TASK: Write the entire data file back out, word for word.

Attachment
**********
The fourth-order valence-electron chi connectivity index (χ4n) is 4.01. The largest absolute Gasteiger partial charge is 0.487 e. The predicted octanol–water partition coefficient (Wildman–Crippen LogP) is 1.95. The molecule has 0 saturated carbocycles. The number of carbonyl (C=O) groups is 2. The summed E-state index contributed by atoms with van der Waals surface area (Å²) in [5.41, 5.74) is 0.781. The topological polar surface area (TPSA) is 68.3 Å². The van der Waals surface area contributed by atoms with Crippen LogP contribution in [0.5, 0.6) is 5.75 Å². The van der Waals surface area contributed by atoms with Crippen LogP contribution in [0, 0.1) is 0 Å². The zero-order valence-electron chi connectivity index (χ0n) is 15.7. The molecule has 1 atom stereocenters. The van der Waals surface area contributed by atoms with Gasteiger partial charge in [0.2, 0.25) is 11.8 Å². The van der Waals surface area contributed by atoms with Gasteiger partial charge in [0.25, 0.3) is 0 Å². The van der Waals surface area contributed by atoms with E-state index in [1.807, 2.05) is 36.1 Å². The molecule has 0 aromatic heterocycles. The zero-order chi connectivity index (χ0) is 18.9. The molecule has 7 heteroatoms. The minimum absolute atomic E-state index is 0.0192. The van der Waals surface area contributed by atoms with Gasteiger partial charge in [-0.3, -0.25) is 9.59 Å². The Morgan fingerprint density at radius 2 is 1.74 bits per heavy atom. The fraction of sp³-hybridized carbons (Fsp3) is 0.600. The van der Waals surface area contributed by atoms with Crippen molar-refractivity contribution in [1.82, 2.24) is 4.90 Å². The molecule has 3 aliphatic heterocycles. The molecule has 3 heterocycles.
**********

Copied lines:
The fourth-order valence-electron chi connectivity index (χ4n) is 4.01. The largest absolute Gasteiger partial charge is 0.487 e. The predicted octanol–water partition coefficient (Wildman–Crippen LogP) is 1.95. The molecule has 0 saturated carbocycles. The number of carbonyl (C=O) groups is 2. The summed E-state index contributed by atoms with van der Waals surface area (Å²) in [5.41, 5.74) is 0.781. The topological polar surface area (TPSA) is 68.3 Å². The van der Waals surface area contributed by atoms with Crippen LogP contribution in [0.5, 0.6) is 5.75 Å². The van der Waals surface area contributed by atoms with Crippen LogP contribution in [0, 0.1) is 0 Å². The zero-order valence-electron chi connectivity index (χ0n) is 15.7. The molecule has 1 atom stereocenters. The van der Waals surface area contributed by atoms with Gasteiger partial charge in [0.2, 0.25) is 11.8 Å². The van der Waals surface area contributed by atoms with Gasteiger partial charge in [0.25, 0.3) is 0 Å². The van der Waals surface area contributed by atoms with E-state index in [1.807, 2.05) is 36.1 Å². The molecule has 0 aromatic heterocycles. The zero-order chi connectivity index (χ0) is 18.9. The molecule has 7 heteroatoms. The minimum absolute atomic E-state index is 0.0192. The van der Waals surface area contributed by atoms with Gasteiger partial charge in [-0.3, -0.25) is 9.59 Å². The Morgan fingerprint density at radius 2 is 1.74 bits per heavy atom. The fraction of sp³-hybridized carbons (Fsp3) is 0.600. The van der Waals surface area contributed by atoms with Crippen molar-refractivity contribution in [1.82, 2.24) is 4.90 Å². The molecule has 3 aliphatic heterocycles. The molecule has 3 heterocycles.